Steamed voters may turn to sex for relief
DON’T be surprised if the Bradfield and Higgins by-elections on December 5 throw up some unexpected outcomes.
There have already been a few shock moves. Labor’s failure to nominate a candidate for either electorate was just too smart for words. It smacked of the same poor judgment that inspired it to hand a preference deal and the last Senate seat in Victoria to Steve Fielding in 2007.
The newly formed Australian Sex Party has nominated a 26-year-old lesbian pole dancer and human rights lawyer, Zahra Stardust, for Bradfield. In Higgins it has nominated high-profile anti-censorship campaigner and Eros Association chief executive Fiona Patten, who a few years ago came close to winning a seat in the ACT Legislative Assembly.
At the same time, Fred Nile’s Christian Democrats are threatening to run a flock of religious campaigners under their box on the ballot paper. And the Greens surprised everyone by nominating former Australia Institute director and internet filtering champion, Clive Hamilton, in Higgins.
Patten has led her by-election campaign with a big swipe at the Liberals and Labor. She says an increasing number of citizens are fed up with big-party candidates entering politics with huge personal political aspirations but when the going gets tough or their ambition becomes thwarted, self-interest takes over and they resign for a better offer. The electorate is then left to fix the situation through a by-election, about half a million bucks each these days.
Brendan Nelson and Peter Costello are in this category. Between them the federal Liberal Party received $200,000 in public funding when they won their seats. Patten and the Australian Sex Party wants this returned to help finance the by-elections.
It’s not a bad idea. We’ve had about 140 federal by-elections since Federation in 1901. Until the 1960s most were caused by the death of the sitting member. However, after Harold Holt’s seat of Higgins was declared vacant in 1968 (because of his presumed drowning), a whole new trend set in. Since that time resignations have been outstripping deaths by almost seven to one and since 1980 more than 90 per cent of federal by-elections have been called because the sitting member had resigned, mostly to satisfy naked political ambition. Neither Costello nor Nelson were drowning, just waving to anyone who would offer a better job.
Many Labor supporters will feel betrayed and let down by their party for not running any candidates and for making them cast an informal vote, a protest vote or a vote for a party whose philosophy is decidedly un-Labor. There also will be many Liberals who feel that Nelson and Costello should not have abandoned their seat just because their leadership ambitions had been dashed.
In these by-elections, the Greens have been touted as the logical beneficiary of the ALP vote. But there are many greenish Labor supporters who sense a black spot within Bob Brown’s flock these days. The Greens have been undergoing some radical changes during the past few years as they try to turn themselves into a mainstream party. These changes have resulted in the nomination of Hamilton as their candidate for Higgins.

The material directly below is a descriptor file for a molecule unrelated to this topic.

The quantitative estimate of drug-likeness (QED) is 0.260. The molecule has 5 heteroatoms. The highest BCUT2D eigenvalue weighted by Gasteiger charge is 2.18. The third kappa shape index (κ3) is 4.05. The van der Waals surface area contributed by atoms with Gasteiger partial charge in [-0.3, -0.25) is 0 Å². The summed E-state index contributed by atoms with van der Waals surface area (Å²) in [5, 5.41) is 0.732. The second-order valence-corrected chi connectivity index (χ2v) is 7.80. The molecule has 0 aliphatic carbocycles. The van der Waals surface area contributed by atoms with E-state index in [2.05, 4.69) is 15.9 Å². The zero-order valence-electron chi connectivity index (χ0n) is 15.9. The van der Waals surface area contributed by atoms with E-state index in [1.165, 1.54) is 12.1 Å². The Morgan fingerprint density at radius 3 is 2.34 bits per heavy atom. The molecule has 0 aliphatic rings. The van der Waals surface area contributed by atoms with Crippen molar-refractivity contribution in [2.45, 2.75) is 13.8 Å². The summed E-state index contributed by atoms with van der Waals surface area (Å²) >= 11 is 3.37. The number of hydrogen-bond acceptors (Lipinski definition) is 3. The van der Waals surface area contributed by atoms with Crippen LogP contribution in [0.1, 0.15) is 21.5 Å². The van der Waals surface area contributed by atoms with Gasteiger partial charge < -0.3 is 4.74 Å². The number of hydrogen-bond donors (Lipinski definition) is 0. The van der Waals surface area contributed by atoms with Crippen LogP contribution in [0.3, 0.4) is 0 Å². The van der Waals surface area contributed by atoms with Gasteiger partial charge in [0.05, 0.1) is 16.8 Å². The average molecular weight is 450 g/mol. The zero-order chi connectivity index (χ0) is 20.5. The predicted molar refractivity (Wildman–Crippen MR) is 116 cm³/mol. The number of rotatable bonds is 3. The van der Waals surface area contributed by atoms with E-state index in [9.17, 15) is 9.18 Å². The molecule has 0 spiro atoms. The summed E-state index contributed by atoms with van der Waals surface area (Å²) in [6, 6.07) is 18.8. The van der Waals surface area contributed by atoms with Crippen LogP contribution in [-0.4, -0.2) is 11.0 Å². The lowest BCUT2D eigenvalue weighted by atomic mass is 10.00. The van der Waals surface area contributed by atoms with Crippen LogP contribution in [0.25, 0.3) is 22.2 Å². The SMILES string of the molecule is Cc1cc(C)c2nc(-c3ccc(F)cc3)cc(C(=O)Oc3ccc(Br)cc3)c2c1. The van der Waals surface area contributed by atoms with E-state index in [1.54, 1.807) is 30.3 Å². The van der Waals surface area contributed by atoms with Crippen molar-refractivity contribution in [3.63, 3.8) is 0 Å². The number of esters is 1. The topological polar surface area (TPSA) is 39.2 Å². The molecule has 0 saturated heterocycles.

Hamilton may have sound climate-change policies in his briefcase, but at heart he is a social conservative. There are many who doubt anyone’s credentials on anything if they are so blind as to support Labor’s deeply unpopular efforts to censor the internet.
Hamilton represents the nanny state and an emerging new middle-class subspecies that specialises in telling other people how they should act on moral issues. Take the recently preselected Greens candidate for Victorian state seat Richmond, Kathleen Maltzahn. She is a founding director of a feminist group called Project Respect, which claims to help women in the sex industry and those who have been trafficked. In fact, this group wants to take the regulated prostitution industry and make it illegal again, as it was in the 1950s. Maltzahn’s social philosophy is similar to US uber-feminists Andrea Dworkin and Catharine MacKinnon. She would consider the Sex Party’s pole-dancing human rights lawyer as someone needing protection from herself.
Hamilton and Maltzahn’s social agendas would have been welcomed by former Tasmanian senator and conservative Catholic activist Brian Harradine. And they sure as hell will be extolled by Nile’s and Family First’s candidates for Higgins and Bradfield.
So why is Brown, an openly gay man who has been fighting social conservatism on that front for decades, allowing sex-negative feminists and pro-censorship campaigners into his fold?
It’s a question that press gallery journalists should be asking.
In recent months, Brown’s leadership seems to have been undermined by conservative social forces masquerading as progressive elements.
On this matter, it’s worth noting that the Liberal candidate for Bradfield, Paul Fletcher, was Richard Alston’s senior adviser in 1999 when Alston as communications and information technology minister was attempting to censor the internet. Whether Fletcher believed in what Alston was doing is another matter but the thing is, yet another candidate from a non-Labor party who is running in these by-elections has form when it comes to internet filtering and social engineering.
That’s not something that can be levelled at the Sex Party candidates or at the phantoms of free speech, the Liberal Democratic Party, also running in both by-elections. Patten contested a seat in the ACT Legislative Assembly in 1992 in a loose arrangement of candidates calling themselves the Hare Clark Independents. If, as a response to Labor’s smugness in refusing to stand any candidates, the voters of Bradfield and Higgins decide to cast a protest vote against the Liberals’ self-interest and the Greens’ social conservatism, the Sex Party may well be a surprise beneficiary.
The Weekend Australian, November 7-8, 2009